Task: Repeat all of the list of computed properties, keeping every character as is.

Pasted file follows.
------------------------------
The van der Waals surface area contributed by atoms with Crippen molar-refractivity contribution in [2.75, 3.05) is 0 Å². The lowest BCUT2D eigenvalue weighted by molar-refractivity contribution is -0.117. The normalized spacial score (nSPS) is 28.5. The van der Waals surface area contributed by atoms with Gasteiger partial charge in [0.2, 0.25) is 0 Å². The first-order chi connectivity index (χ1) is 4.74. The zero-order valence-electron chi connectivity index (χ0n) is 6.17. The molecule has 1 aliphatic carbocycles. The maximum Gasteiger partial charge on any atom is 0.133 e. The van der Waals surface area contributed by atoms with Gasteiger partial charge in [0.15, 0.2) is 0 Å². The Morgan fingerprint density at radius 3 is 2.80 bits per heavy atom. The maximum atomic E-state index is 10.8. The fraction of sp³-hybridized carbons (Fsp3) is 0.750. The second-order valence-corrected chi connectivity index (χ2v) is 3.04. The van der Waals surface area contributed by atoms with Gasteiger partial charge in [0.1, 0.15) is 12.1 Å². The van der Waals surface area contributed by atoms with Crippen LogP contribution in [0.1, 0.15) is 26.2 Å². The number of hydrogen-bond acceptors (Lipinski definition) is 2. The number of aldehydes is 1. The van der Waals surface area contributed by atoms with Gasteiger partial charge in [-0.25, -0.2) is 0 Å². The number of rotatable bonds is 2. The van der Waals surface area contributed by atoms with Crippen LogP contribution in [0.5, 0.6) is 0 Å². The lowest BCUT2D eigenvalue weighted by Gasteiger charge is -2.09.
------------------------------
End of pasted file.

The van der Waals surface area contributed by atoms with Crippen molar-refractivity contribution in [2.75, 3.05) is 0 Å². The lowest BCUT2D eigenvalue weighted by molar-refractivity contribution is -0.117. The normalized spacial score (nSPS) is 28.5. The van der Waals surface area contributed by atoms with Gasteiger partial charge in [0.2, 0.25) is 0 Å². The first-order chi connectivity index (χ1) is 4.74. The zero-order valence-electron chi connectivity index (χ0n) is 6.17. The molecule has 1 aliphatic carbocycles. The maximum Gasteiger partial charge on any atom is 0.133 e. The van der Waals surface area contributed by atoms with Gasteiger partial charge in [0.15, 0.2) is 0 Å². The Morgan fingerprint density at radius 3 is 2.80 bits per heavy atom. The maximum atomic E-state index is 10.8. The fraction of sp³-hybridized carbons (Fsp3) is 0.750. The second-order valence-corrected chi connectivity index (χ2v) is 3.04. The van der Waals surface area contributed by atoms with Gasteiger partial charge in [0.1, 0.15) is 12.1 Å². The van der Waals surface area contributed by atoms with Crippen LogP contribution in [0.1, 0.15) is 26.2 Å². The number of hydrogen-bond acceptors (Lipinski definition) is 2. The number of aldehydes is 1. The van der Waals surface area contributed by atoms with Gasteiger partial charge in [-0.25, -0.2) is 0 Å². The number of rotatable bonds is 2. The van der Waals surface area contributed by atoms with Crippen LogP contribution in [0.5, 0.6) is 0 Å². The lowest BCUT2D eigenvalue weighted by Gasteiger charge is -2.09.